Must Read

PrintPrint EmailEmail ShareShare CiteCite


Washington Post: Keystone XL Pipeline Would Add Link in U.S.-Canada Trade Relations

Author: Steven Mufson
July 6, 2012


At the remote border crossing north of here, two stern U.S. border guards emerged from their spanking new post to check passports. There wasn't another person or car in sight. An uninterrupted sea of prairie stretched in every direction.

On the Canadian side, the nearest town is Val Marie, the entrance to Grasslands National Park and home to 137 people. On the U.S. side, it's Loring, population nine — not counting the dog called mayor.

"The border is 16 miles away, and in between, there are 4,000 Angus cattle and 3,000 acres of farmland and that's about it," said Kenny Clark, a mechanic and oil worker who lives in Loring with his wife, two children and parents.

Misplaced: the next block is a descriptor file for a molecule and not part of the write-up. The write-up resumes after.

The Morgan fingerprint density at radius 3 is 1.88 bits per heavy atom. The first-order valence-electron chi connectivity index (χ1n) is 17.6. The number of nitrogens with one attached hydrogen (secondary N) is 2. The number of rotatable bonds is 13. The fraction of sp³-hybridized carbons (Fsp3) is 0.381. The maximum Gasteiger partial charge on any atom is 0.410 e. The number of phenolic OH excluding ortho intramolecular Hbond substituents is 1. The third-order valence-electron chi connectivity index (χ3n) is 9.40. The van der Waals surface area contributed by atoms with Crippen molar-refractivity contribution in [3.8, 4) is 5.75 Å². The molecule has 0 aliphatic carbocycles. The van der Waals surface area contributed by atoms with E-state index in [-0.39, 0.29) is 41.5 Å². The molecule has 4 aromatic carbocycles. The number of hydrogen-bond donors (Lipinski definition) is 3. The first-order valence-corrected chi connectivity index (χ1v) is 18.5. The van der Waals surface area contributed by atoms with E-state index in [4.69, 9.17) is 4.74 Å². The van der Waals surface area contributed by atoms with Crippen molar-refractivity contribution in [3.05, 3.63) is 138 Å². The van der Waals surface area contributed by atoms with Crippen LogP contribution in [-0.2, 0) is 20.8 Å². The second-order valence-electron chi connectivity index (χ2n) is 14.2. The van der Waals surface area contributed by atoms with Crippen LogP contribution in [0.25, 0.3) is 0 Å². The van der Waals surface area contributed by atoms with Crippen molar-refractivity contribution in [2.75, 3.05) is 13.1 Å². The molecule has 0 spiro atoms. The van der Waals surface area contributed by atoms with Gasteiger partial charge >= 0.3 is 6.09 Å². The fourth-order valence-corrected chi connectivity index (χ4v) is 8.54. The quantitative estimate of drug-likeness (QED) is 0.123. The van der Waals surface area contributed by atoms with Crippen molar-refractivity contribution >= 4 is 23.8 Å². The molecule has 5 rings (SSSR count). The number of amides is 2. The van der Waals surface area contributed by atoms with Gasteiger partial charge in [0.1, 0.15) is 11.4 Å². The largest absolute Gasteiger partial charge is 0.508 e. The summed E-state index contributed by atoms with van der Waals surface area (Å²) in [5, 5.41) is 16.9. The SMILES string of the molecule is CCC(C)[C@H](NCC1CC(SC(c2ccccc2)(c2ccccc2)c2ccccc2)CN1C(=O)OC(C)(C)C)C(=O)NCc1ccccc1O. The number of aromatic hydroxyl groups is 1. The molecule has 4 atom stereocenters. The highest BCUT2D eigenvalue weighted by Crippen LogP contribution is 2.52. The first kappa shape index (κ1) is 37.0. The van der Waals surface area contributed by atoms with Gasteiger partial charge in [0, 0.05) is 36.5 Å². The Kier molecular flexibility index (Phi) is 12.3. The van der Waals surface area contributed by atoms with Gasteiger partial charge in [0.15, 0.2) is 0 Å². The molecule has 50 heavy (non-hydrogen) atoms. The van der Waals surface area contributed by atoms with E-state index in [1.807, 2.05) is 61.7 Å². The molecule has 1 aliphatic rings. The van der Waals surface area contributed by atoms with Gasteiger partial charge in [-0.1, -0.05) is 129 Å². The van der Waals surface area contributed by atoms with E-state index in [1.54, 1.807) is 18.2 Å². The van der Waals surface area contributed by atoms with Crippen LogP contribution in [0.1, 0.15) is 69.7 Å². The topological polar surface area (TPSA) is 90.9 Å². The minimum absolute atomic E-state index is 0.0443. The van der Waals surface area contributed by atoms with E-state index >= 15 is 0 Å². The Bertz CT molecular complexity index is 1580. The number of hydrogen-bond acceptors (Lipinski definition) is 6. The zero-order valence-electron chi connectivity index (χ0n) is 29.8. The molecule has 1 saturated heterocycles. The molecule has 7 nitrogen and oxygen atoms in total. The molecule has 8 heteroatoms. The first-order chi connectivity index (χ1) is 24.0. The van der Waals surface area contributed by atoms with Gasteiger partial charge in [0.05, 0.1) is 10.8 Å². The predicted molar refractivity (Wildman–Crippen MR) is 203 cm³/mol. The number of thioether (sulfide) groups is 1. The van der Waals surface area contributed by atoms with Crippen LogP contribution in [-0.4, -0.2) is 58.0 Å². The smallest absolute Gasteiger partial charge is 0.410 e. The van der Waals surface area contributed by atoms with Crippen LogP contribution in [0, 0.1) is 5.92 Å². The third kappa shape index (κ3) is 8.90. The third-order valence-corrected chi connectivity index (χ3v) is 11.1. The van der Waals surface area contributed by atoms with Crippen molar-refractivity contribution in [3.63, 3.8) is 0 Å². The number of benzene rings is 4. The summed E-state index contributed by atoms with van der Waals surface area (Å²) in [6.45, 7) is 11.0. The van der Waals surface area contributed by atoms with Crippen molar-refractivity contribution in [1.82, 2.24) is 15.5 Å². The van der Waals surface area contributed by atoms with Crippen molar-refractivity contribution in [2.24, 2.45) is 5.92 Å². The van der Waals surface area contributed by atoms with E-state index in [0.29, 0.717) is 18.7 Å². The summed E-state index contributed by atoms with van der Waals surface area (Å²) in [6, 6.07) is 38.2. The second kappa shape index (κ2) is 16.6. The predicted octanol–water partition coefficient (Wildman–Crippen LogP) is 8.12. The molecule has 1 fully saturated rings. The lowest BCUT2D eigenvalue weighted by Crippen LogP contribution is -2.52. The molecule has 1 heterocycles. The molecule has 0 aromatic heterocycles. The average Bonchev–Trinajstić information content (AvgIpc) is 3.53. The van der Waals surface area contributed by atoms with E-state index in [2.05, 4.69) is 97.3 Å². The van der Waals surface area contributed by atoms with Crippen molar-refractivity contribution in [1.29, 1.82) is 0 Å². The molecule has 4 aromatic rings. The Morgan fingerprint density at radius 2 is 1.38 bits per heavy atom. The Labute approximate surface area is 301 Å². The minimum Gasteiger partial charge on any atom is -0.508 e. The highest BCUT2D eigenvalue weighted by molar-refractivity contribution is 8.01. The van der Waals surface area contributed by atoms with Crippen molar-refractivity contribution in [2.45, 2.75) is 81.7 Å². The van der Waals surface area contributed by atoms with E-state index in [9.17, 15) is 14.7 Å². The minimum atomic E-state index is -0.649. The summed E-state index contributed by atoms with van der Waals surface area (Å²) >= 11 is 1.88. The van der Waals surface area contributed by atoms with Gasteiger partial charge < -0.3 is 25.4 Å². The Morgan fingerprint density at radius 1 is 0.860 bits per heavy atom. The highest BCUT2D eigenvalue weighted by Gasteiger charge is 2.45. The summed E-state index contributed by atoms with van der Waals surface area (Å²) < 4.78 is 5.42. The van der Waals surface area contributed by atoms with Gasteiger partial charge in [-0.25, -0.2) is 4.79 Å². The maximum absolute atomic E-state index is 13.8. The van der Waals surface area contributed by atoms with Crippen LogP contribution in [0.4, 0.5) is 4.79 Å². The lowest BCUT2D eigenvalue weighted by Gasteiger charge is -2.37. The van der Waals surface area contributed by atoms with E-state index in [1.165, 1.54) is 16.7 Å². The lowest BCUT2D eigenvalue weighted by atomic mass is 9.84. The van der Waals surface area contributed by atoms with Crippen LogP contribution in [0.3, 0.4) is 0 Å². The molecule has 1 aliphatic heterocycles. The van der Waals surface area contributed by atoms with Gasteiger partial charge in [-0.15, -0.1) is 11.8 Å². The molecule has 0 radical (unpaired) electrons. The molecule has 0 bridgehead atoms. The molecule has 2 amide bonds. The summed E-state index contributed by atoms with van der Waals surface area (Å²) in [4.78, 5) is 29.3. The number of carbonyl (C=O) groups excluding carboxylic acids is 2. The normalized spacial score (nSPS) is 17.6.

Soon, there might be one more thing: TransCanada's Keystone XL pipeline. The company wants to run its controversial new pipeline not far from this outpost.

Full Text of Document

More on This Topic


Understanding the Libor Scandal

Authors: James McBride, Christopher Alessi, and Mohammed Aly Sergie

The manipulation of interbank lending rates by a host of global financial institutions could have significant repercussions for financial...


Does the BRICS Group Matter?

Martin Wolf interviewed by Christopher Alessi

The emerging BRICS economies agree that the West should hold less sway in the global economy. But their leaders, despite regular summits,...

Analysis Brief Author: Christopher Alessi

With markets rattled by the downgrade of U.S. debt, some experts fear running out of policy tools to prevent another global recession, while...